Reihane Taravati, one of at least six people detained, wrote on Instagram, “Hi I’m back thank you @pharrell and everyone who cared about us love you all so much and missed you so much.”
News of the arrests on Tuesday was met with headlines and outrage across the world, with Williams writing on Facebook, “It is beyond sad that these kids were arrested for trying to spread happiness.”
Afshin Sohrabi, another dancer in the video, has apparently also been released, but some reports say the video’s unnamed director is still behind bars.
Tehran’s police chief Hossein Sajedinia earlier described the video as a “vulgar clip which hurt public chastity.” The authorities aired TV interviews with the participants, which featured them making what appeared to be forced confessions and statements.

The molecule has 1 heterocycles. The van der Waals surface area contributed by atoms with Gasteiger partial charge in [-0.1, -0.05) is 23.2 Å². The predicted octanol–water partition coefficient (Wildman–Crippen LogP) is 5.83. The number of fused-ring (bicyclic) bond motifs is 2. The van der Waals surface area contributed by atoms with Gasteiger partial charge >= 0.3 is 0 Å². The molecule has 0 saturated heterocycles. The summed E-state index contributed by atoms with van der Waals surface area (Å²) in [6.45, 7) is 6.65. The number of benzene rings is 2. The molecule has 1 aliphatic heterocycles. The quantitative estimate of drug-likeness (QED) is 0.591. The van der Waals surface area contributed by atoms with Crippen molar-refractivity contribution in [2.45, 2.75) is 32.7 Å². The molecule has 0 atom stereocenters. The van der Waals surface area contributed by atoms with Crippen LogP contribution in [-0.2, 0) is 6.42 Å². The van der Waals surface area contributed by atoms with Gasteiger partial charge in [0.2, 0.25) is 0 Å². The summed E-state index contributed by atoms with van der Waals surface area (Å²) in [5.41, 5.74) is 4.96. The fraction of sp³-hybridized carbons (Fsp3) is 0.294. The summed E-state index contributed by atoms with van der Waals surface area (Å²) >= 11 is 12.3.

The arrests have highlighted internal disagreements between hard-liners within the Islamic Republic and those who advocate some easing of restrictions, like President Hassan Rouhani, who recently called Internet censorship “cowardly.”
On Wednesday, he appeared to tweet support for the “Happy” dancers:
Rouhani has not yet followed up on his promise to lift the official ban on Facebook and Twitter, but recently vetoed a proposed ban on the messaging service WhatsApp.
- What We Know So Far About the Deadly Earthquakes in Turkey and Syria
- Beyoncé's Album of the Year Snub Fits Into the Grammys' Long History of Overlooking Black Women
- How the U.S. Shot Down the Alleged Chinese Spy Balloon
- Effective Altruism Has a Toxic Culture of Sexual Harassment and Abuse, Women Say
- Inside Bolsonaro's Surreal New Life as a Florida Man—and MAGA Darling
- 'Return to Office' Plans Spell Trouble for Working Moms
- 8 Ways to Read More Books—and Why You Should
- Why Aren't Movies Sexy Anymore?
- How Logan Paul's Crypto Empire Fell Apart